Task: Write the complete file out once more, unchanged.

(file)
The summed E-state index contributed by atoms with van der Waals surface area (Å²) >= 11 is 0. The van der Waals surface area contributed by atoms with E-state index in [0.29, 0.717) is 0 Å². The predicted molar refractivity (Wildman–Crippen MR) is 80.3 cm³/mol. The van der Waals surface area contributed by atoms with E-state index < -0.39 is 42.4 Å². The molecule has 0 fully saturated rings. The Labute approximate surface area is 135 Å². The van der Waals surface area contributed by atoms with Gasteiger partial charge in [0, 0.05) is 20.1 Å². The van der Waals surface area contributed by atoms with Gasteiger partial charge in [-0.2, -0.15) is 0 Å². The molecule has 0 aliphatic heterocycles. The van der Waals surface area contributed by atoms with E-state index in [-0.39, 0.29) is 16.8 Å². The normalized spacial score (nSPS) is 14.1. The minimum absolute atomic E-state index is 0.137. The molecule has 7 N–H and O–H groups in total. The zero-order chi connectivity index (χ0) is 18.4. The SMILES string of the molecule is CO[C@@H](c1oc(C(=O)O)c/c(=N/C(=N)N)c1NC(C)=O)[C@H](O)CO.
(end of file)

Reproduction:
The summed E-state index contributed by atoms with van der Waals surface area (Å²) >= 11 is 0. The van der Waals surface area contributed by atoms with E-state index in [0.29, 0.717) is 0 Å². The predicted molar refractivity (Wildman–Crippen MR) is 80.3 cm³/mol. The van der Waals surface area contributed by atoms with E-state index < -0.39 is 42.4 Å². The molecule has 0 fully saturated rings. The Labute approximate surface area is 135 Å². The van der Waals surface area contributed by atoms with Gasteiger partial charge in [0, 0.05) is 20.1 Å². The van der Waals surface area contributed by atoms with Gasteiger partial charge in [-0.2, -0.15) is 0 Å². The molecule has 0 aliphatic heterocycles. The van der Waals surface area contributed by atoms with E-state index in [-0.39, 0.29) is 16.8 Å². The normalized spacial score (nSPS) is 14.1. The minimum absolute atomic E-state index is 0.137. The molecule has 7 N–H and O–H groups in total. The zero-order chi connectivity index (χ0) is 18.4. The SMILES string of the molecule is CO[C@@H](c1oc(C(=O)O)c/c(=N/C(=N)N)c1NC(C)=O)[C@H](O)CO.